For the last few months, A.J. Styles, Kevin Owens, and Sami Zayn have made a morally convoluted arc into compelling television.
As Smackdown Live approaches “Fastlane,” its best story is also its dumbest. The ongoing drama between Shane McMahon and Daniel Bryan is incomprehensible as they manipulate the careers of A.J. Styles, Kevin Owens and Sami Zayn. At the same time, Styles, Owens, and Zayn are three of the best performers on Smackdown Live—reliably creative on the mic and in the ring. Matches that involve them are regularly among a show or pay-per-view’s best, and they have to be right now because McMahon’s efforts to protect Styles and punish Owens and Zayn make less sense every day.
He decreed that the winner of last week’s Baron Corbin/Dolph Ziggler match would join Styles, Owens, and Zayn’s triple threat match to make it a fatal four-way. When Owens and Zayn gooned both wrestlers before the start of their match, the night’s cards was changed. Corbin faced and beat Owens, and Ziggler faced and defeated Zayn. Now, Styles’ “Fastlane” match is a fatal five-way, which ups the odds that he’ll lose his belt without being involved in the decision.
He won’t lose his belt since he's slated to face Shinsuke Nakamura at Wrestlemania in New Orleans, but McMahon’s stipulations stack the deck against Styles, and the addition of Ziggler is even more improbable. Before Christmas, Ziggler won and vacated the U.S. title belt, then he was off WWE television until the Royal Rumble, where he entered at number 30 and did nothing special. There has been no explanation for why he left except that at the time, he said the fans didn’t deserve him. What’s changed? Not the fans’ behavior, likes or dislikes. And why are fans supposed to buy him as a meaningful part of a storyline when his last one ended so abruptly?
Expecting consistency out of the WWE is a loser’s game. When Chad Gable and Sheldon Benjamin beat The Usos, video evidence showed that the referee made the wrong call so the match was restarted (The Usos won). When Owens and Zayn missed a tag and Styles pinned the wrong man at the Royal Rumble, there was no similar replay mechanism. Since the WWE’s real genre is soap opera, another installation in a storyline is ultimately all that’s needed. But when the storytelling doesn’t involve stray, confusing, and inexplicable elements, the results are so much stronger. In this story, McMahon’s attacks on Bryan, Owens, and Zayn have been so heelish that he has almost made Owens and Zayn sympathetic. They had to up their heel game to keep that from happening, and now that their friendship seems to be fraying—but is it really?—the players’ moral orientations are really hard to follow from week to week.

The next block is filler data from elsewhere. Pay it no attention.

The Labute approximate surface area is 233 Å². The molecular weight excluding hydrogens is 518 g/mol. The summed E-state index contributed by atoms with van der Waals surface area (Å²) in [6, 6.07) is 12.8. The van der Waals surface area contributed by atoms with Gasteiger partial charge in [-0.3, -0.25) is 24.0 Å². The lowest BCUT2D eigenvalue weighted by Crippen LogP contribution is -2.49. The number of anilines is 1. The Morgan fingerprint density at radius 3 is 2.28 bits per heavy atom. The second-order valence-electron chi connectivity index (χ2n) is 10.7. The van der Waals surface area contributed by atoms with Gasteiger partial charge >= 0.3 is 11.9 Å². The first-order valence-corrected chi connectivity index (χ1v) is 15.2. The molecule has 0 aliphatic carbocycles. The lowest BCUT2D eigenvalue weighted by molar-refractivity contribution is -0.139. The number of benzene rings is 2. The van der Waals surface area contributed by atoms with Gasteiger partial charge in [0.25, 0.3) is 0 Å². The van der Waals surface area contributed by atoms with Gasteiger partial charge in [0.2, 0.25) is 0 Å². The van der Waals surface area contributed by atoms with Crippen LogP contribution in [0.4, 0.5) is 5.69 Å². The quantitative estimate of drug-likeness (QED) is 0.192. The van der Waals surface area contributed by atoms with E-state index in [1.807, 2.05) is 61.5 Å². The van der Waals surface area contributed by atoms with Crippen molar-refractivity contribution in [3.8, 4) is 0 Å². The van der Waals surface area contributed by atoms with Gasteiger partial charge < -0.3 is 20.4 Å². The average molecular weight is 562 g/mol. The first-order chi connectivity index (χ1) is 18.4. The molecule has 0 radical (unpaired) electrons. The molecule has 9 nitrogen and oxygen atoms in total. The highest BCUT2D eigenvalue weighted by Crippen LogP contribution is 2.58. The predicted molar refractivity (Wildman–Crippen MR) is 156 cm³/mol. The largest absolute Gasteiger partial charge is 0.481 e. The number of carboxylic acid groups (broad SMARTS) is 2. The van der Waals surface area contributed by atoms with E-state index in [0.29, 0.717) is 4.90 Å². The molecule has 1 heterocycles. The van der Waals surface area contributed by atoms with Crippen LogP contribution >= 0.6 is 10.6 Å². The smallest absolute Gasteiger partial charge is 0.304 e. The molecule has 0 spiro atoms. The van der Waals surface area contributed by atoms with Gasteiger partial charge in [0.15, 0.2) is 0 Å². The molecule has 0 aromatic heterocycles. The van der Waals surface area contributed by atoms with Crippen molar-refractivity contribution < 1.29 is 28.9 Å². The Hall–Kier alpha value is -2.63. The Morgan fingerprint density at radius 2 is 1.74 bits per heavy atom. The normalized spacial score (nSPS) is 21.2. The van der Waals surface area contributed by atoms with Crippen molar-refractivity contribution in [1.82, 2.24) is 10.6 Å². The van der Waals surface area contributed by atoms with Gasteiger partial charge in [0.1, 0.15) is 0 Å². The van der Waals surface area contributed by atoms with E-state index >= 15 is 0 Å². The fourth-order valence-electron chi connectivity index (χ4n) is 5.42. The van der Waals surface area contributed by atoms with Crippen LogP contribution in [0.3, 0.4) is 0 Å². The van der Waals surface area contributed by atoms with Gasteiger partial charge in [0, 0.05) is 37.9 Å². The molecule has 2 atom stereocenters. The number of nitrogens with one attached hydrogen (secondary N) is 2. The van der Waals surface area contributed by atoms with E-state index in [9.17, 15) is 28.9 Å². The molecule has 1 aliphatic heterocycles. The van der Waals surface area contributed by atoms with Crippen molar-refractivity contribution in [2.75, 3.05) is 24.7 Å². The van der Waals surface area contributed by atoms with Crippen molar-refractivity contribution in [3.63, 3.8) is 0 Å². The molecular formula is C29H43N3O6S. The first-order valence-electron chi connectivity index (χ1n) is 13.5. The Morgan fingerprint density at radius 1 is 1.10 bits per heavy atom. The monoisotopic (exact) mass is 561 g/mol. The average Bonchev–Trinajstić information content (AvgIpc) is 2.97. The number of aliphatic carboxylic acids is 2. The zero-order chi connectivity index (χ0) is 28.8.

The only upside throughout is that Styles’ face cred is stronger than ever.
- If Raw stays true to form, we should get another dumb, implausible act of destruction from Braun Strowman this week. The show manages a good stunt followed by three or four bad ones, and breaking a doghouse bass over Elias last week was a good one. The spot mimicked Elias’ standard introduction, which was funny by itself, and it was nice to see Strowman be something other than a rage beast. In the long run, he’s going to need a second characteristic.
- Right now, we’re getting Nia Jax as the powerhouse she should be. She’s charismatic and genuinely powerful, and the storyline for the last year should have been how could anybody stop her. Instead, she’s been dealt the Big Show hand, crushing opponents but eating the loss anyway. Two weeks ago, she demolished a jobber, and last week, she laid out Bayley and Sasha Banks after Bayley beat Sasha. She should crush whoever she faces this week, but I fear that she’ll get Big Showed when she faces Asuka at “Fastlane.”
- And why did Bayley beat Sasha Banks clean? Sasha came out of the Women’s Royal Rumble strong after being a part of it for almost an hour, and she had a great match with Asuka before losing. Having her lose to Bayley, who doesn’t have any particular push going made no sense. And once again the WWE left it unclear if they’re still friends or not, refusing to commit to a Banks heel turn, just as it has for much of the last year. I won’t be surprised if they get pulled together to face Asuka or Jax in a handicap match and Banks finally turns on Bayley then.
- Woken Matt Hardy without all the family and weird videos from the Hardy property is just another mid-card jobber with a popular catch phrase.
- Last week’s double pin by Seth Rollins and Finn Balor means both are going to the Elimination Chamber match.
- It’s really nice that Raw and Smackdown Live spend less time each show on wrestlers’ entrances. The excitement in those moments was always a live phenomenon that didn’t translate through the television screen. It’s great to come back from a commercial and have at least one if not both of the competitors in the ring and ready to go.
On Smackdown Live:
- I suppose it makes sense for Charlotte Flair to fight her way through the Riott Squad one by one since at least the series creates a little narrative momentum, but since none of them are interesting on their own yet, there’s a real star power imbalance. That was particularly obvious last week when Flair brought Becky Lynch and Naomi to the ring as her seconds since Sarah Logan had the Riott Squad behind her. With that field of talent, Logan was the least charismatic and least able person in the ring area. Flair should be out of Logan’s league, and Logan’s not enough of a performer to make Flair look great beating her. The fact that this storyline reduces Lynch and Naomi to bit players only makes it worse.
- I hope last week’s New Day/Gable and Benjamin is the start of something and not a one-off. That match felt rushed after the long pancake gag lead-up to it, but the pairing makes sense as it highlights the humorlessness of Gable and Benjamin. It could also produce some good matches.